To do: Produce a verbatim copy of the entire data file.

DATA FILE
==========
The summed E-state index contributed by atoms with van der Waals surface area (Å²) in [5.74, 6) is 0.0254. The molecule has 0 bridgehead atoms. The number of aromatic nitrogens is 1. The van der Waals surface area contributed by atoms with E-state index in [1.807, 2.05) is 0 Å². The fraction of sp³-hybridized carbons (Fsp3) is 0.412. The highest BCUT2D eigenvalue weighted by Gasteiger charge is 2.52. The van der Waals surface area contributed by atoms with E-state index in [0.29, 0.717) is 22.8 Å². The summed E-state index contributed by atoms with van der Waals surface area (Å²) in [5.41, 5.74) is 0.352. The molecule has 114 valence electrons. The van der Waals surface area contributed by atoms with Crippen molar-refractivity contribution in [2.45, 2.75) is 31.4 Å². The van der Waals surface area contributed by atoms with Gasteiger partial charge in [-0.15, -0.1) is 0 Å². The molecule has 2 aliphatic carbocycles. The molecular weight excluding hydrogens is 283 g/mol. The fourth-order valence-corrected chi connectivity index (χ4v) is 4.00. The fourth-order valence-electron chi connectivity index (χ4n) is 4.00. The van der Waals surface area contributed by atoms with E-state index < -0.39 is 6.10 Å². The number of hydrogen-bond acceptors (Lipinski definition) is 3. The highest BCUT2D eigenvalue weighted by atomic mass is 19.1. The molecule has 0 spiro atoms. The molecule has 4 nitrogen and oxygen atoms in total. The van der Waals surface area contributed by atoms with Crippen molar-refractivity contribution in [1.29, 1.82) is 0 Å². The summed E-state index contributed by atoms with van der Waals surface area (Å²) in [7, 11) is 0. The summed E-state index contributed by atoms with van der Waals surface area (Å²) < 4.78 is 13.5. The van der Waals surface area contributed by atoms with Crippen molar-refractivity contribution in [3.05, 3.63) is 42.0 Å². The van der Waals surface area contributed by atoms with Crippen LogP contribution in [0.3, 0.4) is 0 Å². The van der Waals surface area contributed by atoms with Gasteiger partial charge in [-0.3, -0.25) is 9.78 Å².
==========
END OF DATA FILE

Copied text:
The summed E-state index contributed by atoms with van der Waals surface area (Å²) in [5.74, 6) is 0.0254. The molecule has 0 bridgehead atoms. The number of aromatic nitrogens is 1. The van der Waals surface area contributed by atoms with E-state index in [1.807, 2.05) is 0 Å². The fraction of sp³-hybridized carbons (Fsp3) is 0.412. The highest BCUT2D eigenvalue weighted by Gasteiger charge is 2.52. The van der Waals surface area contributed by atoms with E-state index in [0.29, 0.717) is 22.8 Å². The summed E-state index contributed by atoms with van der Waals surface area (Å²) in [5.41, 5.74) is 0.352. The molecule has 114 valence electrons. The van der Waals surface area contributed by atoms with Crippen molar-refractivity contribution in [2.45, 2.75) is 31.4 Å². The van der Waals surface area contributed by atoms with Gasteiger partial charge in [-0.15, -0.1) is 0 Å². The molecule has 2 aliphatic carbocycles. The molecular weight excluding hydrogens is 283 g/mol. The fourth-order valence-corrected chi connectivity index (χ4v) is 4.00. The fourth-order valence-electron chi connectivity index (χ4n) is 4.00. The van der Waals surface area contributed by atoms with E-state index < -0.39 is 6.10 Å². The number of hydrogen-bond acceptors (Lipinski definition) is 3. The highest BCUT2D eigenvalue weighted by atomic mass is 19.1. The molecule has 0 spiro atoms. The molecule has 4 nitrogen and oxygen atoms in total. The van der Waals surface area contributed by atoms with Crippen molar-refractivity contribution in [1.29, 1.82) is 0 Å². The summed E-state index contributed by atoms with van der Waals surface area (Å²) in [7, 11) is 0. The summed E-state index contributed by atoms with van der Waals surface area (Å²) < 4.78 is 13.5. The van der Waals surface area contributed by atoms with Crippen molar-refractivity contribution in [3.05, 3.63) is 42.0 Å². The van der Waals surface area contributed by atoms with Crippen LogP contribution in [0.3, 0.4) is 0 Å². The van der Waals surface area contributed by atoms with Gasteiger partial charge in [-0.3, -0.25) is 9.78 Å².